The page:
One of the perks of being review editor for Irreantum is receiving unexpected review copies in the mail. Some weeks ago, I opened the mailbox to find the new edition of Terryl L. Givens The Viper on the Hearth: Mormons, Myths, and the Construction of Heresy (Oxford University Press, 2013) waiting for me. If you’ve never had a chance to study this book, I highly recommend that you check it out. No student of Mormon literature should overlook it.
Earlier this week, Dr. Givens graciously agreed to answer five questions I had about the new edition of Viper and other matters related to Mormon studies. Here are his replies:
What motivated the new edition of Viper on the Hearth? Was it simply the recent “Mormon Moment” or has more happened in the sixteen years since the book’s initial publication that necessitated a new edition?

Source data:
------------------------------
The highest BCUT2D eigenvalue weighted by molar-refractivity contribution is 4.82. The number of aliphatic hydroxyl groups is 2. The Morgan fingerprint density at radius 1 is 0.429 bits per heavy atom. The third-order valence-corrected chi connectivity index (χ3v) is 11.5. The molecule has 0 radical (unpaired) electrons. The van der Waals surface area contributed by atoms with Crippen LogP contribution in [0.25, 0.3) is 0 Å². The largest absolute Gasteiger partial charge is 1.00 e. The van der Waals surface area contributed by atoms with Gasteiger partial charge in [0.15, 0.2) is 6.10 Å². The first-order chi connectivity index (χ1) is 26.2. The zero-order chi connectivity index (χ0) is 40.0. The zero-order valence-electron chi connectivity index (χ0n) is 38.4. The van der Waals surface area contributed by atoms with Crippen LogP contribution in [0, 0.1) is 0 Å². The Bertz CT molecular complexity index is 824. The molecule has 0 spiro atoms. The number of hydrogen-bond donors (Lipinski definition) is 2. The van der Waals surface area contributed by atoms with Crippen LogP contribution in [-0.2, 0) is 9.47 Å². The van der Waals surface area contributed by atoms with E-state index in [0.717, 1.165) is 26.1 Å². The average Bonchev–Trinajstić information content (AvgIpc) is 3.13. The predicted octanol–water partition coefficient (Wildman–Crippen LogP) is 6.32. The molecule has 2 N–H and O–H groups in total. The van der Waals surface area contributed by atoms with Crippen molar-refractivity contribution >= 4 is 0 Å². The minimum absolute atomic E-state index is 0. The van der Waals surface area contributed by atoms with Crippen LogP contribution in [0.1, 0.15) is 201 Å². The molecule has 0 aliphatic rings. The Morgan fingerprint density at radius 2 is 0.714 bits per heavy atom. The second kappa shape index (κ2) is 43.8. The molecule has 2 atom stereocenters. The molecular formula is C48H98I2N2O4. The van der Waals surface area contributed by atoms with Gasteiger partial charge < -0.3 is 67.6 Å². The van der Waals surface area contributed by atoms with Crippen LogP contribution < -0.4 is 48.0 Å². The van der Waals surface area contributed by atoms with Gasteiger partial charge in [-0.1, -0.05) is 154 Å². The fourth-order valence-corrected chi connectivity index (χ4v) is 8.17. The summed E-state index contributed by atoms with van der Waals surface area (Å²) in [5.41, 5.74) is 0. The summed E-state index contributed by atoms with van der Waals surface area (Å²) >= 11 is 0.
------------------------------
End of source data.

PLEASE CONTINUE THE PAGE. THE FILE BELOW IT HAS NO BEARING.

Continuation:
Two factors led to the update. First, Viper was my first book and had a limited release. It was only available in a print-on-demand format that approached one hundred dollars. Obviously it wasn’t going to get any circulation at that price, so Oxford agreed to do a paperback. Second, it wasn’t just a matter of an additional 16 years of Mormon representations that needed filling in. A shift in the cultural winds had occurred, and Mormonism became interesting–or of interest–in new ways. One way to think about this is in terms of what I refer to as the 1893 devil’s compromise. At the Chicago World’s Fair, the Tabernacle Choir was given the silver medal, even as B. H. Roberts was denied a real forum and equal billing with other religions to present a discourse on Mormonism. The message was, you can sing and dance for us, but don’t ask us to take your theology seriously. And in many ways, Mormonism signed on to that deal. For over a century, Mormons became to a large extent acceptable and increasingly respected–but not for their beliefs. The public face of Mormonism was more likely to be an Osmond, a Steve Young, or a David Archuleta, than a B. H. Roberts or Neal Maxwell. And Americans and Mormons alike were fine with that. But as Mormonism assumed a more prominent place American political life in the last two election cycles, the compromise frayed. When a Mormon threatened to win the highest political office in the land, bringing his Mormon beliefs with him, the old nineteenth-century canards returned with a vengeance. One sign of the breakdown of coherent discussion about Mormonism was evident in the frequent insistence that, like Kennedy in his Houston Ministerial Association speech, Romney should address his religious beliefs to reassure an anxious public. Sadly, few journalists or pundits seem to have actually read the Kennedy speech. For in it, he said emphatically that he would not address those concerns: He would not “state once again what kind of church I believe in–for that should be important only to me.” His message didn’t penetrate very lastingly. In the Viper re-issue, I bring the story up to date by including those developments.